Democratic aides said that leaders now have decided against such an effort. That is in part because groups clamoring for immigration changes will not be satisfied by a partial bill, and Democrats say they would be unable to keep the measure small. "It's hard to do narrowly," said one aide to a senior Democrat. "It becomes a total Christmas tree."
Senate Democrats are owning up to the obvious political problems accompanying votes on any immigration proposal, no matter how small. A win on a relatively noncontroversial bill risks irritating advocates for broader reform. Yet an almost-certain loss on a bigger proposal would likely lead to future debates. The topic of immigration was taboo for several years after a comprehensive bill died on the Senate floor in 2007.
Still, acknowledgments from Senate leaders that immigration issues are too dicey for floor votes will dash the hopes of many in the business community who had hoped for some progress on a skilled-worker visa bill. On Wednesday, a bipartisan group of House members led by Reps. Michael Grimm, R-N.Y., and Loretta Sanchez, D-Calif., will unveil legislation to create a new visa for foreign students who receive graduate degrees from U.S. schools in science, technology, engineering, or math fields. A similar bill already has been introduced in the Senate by Sen. Mark Warner, D-Va., with Sens. Christopher Coons, D-Del., Jerry Moran, R-Kan., and Marco Rubio, R-Fla., as cosponsors.
The technology industry is pushing hard for this legislation, dubbed the Startup Act, arguing that firms on the cutting edge of innovation and job creation need access to all the skilled workers they can get.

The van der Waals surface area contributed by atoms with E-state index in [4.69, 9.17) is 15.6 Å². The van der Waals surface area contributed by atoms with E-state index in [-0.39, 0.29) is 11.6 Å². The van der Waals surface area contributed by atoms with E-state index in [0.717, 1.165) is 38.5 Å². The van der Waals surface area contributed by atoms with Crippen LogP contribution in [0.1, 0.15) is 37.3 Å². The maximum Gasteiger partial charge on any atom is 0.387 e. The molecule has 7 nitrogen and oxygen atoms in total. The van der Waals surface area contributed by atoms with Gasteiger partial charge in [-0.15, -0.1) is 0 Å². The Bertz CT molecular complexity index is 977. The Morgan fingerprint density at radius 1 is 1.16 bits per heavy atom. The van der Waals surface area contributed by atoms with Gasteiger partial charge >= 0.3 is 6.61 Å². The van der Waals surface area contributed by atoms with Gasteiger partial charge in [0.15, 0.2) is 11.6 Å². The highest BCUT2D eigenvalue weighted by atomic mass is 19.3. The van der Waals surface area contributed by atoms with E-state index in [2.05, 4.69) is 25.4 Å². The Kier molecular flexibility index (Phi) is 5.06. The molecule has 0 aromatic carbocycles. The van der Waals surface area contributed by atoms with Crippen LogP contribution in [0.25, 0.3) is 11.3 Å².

"As a forward-looking U.S. employer that wants to keep driving innovation and growing the U.S. economy, we need better access to foreign nationals who graduate with U.S. [science and math] master's and Ph.D. degrees," said Laurie Tortorella, worldwide immigration manager at Intel. Tortorella spoke at a briefing on Monday for tech business leaders sponsored by American Council on International Personnel, before the executives headed to Capitol Hill to tell policymakers to fix the skilled-worker visa system.
At the same time, the technical professional association Institute of Electrical and Electronics Engineers is pushing members in their districts to support a similar bill sponsored by Sen. John Cornyn, R-Texas, that would eliminate a current lottery for green cards to create 55,000 permanent visas for skilled engineering and math graduates.
Lobbyists smell a deal, but they aren't likely to seal it in the current Congress. Republicans may be sympathetic to the business leaders' plight, but once any legislation on immigration hits the floor, there is potential for mischief in the form of political-messaging amendments and filibustering.